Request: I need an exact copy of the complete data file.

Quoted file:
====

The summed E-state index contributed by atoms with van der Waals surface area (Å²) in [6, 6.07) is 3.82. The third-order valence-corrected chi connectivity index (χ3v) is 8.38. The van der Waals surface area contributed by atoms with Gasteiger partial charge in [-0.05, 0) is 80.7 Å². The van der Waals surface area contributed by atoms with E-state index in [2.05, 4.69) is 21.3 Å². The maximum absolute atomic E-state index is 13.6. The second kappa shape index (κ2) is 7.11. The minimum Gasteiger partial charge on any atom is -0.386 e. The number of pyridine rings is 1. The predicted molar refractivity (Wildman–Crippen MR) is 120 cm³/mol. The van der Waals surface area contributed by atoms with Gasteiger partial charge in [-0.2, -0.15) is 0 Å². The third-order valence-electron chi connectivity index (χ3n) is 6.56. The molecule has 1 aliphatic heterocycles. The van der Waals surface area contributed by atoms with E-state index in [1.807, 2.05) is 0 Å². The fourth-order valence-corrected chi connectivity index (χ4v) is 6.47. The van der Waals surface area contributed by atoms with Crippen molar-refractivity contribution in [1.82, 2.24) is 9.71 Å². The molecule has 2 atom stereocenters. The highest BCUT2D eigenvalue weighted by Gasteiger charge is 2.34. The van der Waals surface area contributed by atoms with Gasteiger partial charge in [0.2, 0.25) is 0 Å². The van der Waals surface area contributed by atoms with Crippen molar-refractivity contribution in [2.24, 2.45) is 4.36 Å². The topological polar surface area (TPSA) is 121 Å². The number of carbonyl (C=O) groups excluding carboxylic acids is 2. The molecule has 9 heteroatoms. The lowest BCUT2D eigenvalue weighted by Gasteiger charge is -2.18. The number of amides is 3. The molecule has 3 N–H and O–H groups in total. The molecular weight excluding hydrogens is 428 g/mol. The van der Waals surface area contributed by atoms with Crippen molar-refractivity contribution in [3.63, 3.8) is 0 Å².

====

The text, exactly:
The summed E-state index contributed by atoms with van der Waals surface area (Å²) in [6, 6.07) is 3.82. The third-order valence-corrected chi connectivity index (χ3v) is 8.38. The van der Waals surface area contributed by atoms with Gasteiger partial charge in [-0.05, 0) is 80.7 Å². The van der Waals surface area contributed by atoms with E-state index in [2.05, 4.69) is 21.3 Å². The maximum absolute atomic E-state index is 13.6. The second kappa shape index (κ2) is 7.11. The minimum Gasteiger partial charge on any atom is -0.386 e. The number of pyridine rings is 1. The predicted molar refractivity (Wildman–Crippen MR) is 120 cm³/mol. The van der Waals surface area contributed by atoms with Gasteiger partial charge in [-0.2, -0.15) is 0 Å². The third-order valence-electron chi connectivity index (χ3n) is 6.56. The molecule has 1 aliphatic heterocycles. The van der Waals surface area contributed by atoms with E-state index in [1.807, 2.05) is 0 Å². The fourth-order valence-corrected chi connectivity index (χ4v) is 6.47. The van der Waals surface area contributed by atoms with Crippen molar-refractivity contribution in [1.82, 2.24) is 9.71 Å². The molecule has 2 atom stereocenters. The highest BCUT2D eigenvalue weighted by Gasteiger charge is 2.34. The van der Waals surface area contributed by atoms with Gasteiger partial charge in [0.2, 0.25) is 0 Å². The van der Waals surface area contributed by atoms with Crippen molar-refractivity contribution in [2.24, 2.45) is 4.36 Å². The topological polar surface area (TPSA) is 121 Å². The number of carbonyl (C=O) groups excluding carboxylic acids is 2. The molecule has 9 heteroatoms. The lowest BCUT2D eigenvalue weighted by Gasteiger charge is -2.18. The number of amides is 3. The molecule has 3 N–H and O–H groups in total. The molecular weight excluding hydrogens is 428 g/mol. The van der Waals surface area contributed by atoms with Crippen molar-refractivity contribution in [3.63, 3.8) is 0 Å².